Why we still have to deal with “all day batteries”, instead of weeks or months lasting batteries?



What are the biggest limitations on improving today’s battery technologies?

In: Technology

Battery technology has improved dramatically in the past 30 years. It’s reaching a point where further energy density increase seems hard to make economical.

You can have a battery that runs for a month, in a low power device like an ebook reader. You just can’t have that in a device with several radios and a bright screen.

A couple issues my mechanics prof used to talk about

1) size and density. It takes a lot of space to make a useful battery. That works against you when you’re trying to charge something portable. But are you talking about lithium cells like AA in a flashlight or like hydrogen cells connected to solar farms?

2) rechargeablility. Voltaic cells work in a certain way, but if you apply enough energy in the opposite direction, it can recharge. Unfortunately, that voltage has restrictions, so if you try to charge it faster, it degrades the cell’s capacity. Over time, the cell can still degrade because of the metals and acid.

3) solvent. It doesn’t quite look like it because they’re usually contained, but a battery needs a solvent to carry ions between the cathode (+) and anode (-). Water is a common enough solvent, but if you have too much voltage, your cell will vaporize the solvent. That means your cell has to either deal with the expansion (risk of explosion) or have a release valve (losing material in your battery). We think of the first one happening especially when AA batteries leak acid, but car batteries dying is often the second. They’re working on better solvents that can carry ions, have a higher vapor point then water, and carry less risk, but testing anything for a battery is a slow process and inconsistent.

So, your All Day batteries are probably more about rechargeable limits because they will charge during the day when energy is being produced, and consumed at night. But in order to preserve the battery life, we can only use power for about as long as the battery was charging. So, energy sources is another possible issue?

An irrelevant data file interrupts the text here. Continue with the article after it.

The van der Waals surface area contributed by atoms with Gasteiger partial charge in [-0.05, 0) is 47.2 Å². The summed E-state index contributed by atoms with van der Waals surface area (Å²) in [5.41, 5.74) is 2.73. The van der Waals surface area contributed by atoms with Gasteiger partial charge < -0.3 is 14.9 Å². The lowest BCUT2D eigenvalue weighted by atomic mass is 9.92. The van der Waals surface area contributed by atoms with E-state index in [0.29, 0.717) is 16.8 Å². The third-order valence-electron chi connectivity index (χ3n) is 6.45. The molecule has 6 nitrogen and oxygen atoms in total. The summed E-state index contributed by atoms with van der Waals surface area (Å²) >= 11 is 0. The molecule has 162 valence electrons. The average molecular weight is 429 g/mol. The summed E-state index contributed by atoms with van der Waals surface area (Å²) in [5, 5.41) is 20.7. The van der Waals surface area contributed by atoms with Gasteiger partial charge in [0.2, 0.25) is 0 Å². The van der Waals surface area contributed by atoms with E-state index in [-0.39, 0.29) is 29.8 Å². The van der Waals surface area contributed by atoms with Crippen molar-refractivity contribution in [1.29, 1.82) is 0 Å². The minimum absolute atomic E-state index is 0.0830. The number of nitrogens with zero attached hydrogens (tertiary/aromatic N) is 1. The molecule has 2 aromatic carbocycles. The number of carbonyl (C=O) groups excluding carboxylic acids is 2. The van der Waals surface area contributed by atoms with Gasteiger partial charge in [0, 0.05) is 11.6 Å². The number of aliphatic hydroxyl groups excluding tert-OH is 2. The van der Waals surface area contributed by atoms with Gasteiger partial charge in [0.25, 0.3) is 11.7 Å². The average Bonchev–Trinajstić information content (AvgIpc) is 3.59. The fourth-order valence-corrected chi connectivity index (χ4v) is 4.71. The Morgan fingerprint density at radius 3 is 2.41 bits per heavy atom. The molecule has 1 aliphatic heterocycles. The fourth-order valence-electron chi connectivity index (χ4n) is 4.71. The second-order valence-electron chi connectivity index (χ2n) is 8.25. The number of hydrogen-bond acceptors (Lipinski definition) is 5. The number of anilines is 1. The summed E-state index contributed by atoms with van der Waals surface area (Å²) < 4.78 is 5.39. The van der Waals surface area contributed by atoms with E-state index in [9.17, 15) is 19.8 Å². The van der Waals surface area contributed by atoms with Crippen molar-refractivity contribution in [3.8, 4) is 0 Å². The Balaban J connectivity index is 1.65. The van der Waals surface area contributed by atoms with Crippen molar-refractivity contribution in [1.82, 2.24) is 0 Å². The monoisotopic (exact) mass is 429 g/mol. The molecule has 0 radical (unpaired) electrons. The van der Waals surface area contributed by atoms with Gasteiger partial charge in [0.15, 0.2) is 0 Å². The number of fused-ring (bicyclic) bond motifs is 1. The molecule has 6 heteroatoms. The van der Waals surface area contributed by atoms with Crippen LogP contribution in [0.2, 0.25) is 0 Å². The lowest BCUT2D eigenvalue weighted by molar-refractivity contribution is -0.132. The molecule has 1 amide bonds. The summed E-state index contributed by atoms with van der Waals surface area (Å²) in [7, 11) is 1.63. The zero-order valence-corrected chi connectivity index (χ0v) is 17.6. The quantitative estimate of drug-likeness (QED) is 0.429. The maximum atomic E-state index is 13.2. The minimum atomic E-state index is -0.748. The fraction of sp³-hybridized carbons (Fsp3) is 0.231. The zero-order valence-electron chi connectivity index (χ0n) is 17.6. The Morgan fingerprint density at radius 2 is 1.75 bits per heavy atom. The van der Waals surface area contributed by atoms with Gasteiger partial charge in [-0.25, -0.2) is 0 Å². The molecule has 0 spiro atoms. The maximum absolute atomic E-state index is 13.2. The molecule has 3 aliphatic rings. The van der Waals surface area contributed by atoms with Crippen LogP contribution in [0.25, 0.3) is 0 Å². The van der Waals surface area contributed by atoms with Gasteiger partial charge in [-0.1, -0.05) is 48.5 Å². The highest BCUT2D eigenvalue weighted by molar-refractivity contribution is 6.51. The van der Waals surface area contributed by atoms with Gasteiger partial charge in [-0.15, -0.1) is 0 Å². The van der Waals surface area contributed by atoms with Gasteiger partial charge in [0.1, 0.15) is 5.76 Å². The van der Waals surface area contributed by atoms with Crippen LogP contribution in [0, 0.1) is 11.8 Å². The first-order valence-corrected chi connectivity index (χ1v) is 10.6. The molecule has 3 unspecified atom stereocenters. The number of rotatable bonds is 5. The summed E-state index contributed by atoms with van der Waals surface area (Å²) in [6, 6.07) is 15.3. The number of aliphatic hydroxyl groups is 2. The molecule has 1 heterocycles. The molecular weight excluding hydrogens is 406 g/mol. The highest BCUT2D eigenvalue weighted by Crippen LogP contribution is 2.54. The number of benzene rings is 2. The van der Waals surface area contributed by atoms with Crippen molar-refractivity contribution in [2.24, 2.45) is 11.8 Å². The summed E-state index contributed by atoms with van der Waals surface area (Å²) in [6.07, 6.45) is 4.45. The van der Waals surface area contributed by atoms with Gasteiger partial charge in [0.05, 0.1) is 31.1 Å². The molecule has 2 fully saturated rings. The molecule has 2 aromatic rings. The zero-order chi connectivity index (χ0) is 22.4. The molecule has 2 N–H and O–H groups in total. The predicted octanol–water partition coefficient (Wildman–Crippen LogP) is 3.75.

Physics. I’ll try to explain using lithium-ion batteries.

When you’re dealing with a battery you’re dealing with the flow of electrons. Atoms are huge compared to electrons and each atom of LiC6 that splits into graphite and a lithium ion as part of the energy release only generates one electron. That’s the only part of the reaction we use when it comes to batteries. So to generate a tiny amount of current you need freaking huge atoms.

We’re finding better combinations of atoms that generate slightly more electrons per space or weight unit, but to get to the weeks or months level of power is going to require orders of magnitude of improvement which we just don’t know how to do with our current knowledge and materials.

Batteries are very energy-dense compare to other stuff that does not use the oxygen from the air like the fuel you burn.

A rechargeable Lithium-ion battery is in the 0.4-0.9 MJ/kg range.

If you go up to 10x that you are in the energy range of explosives like TNT that is at 4.18MJ/kg The strongest stable explosives is around 1.7x the energy of TNT

A battery needs to be a device that releases energy in a relative slow and controlled way not releasing all at once like explosives that will limit the maximum energy you can have in a safe battery.
Energy is stored in chemical bonds in the battery and there is a limit of the amount you can have that is stable and safe

If you ever have seen a video of the result of a short in a lithium-ion battery you can see that they contain a lot of energy. You do not like a battery that might explode and kill you.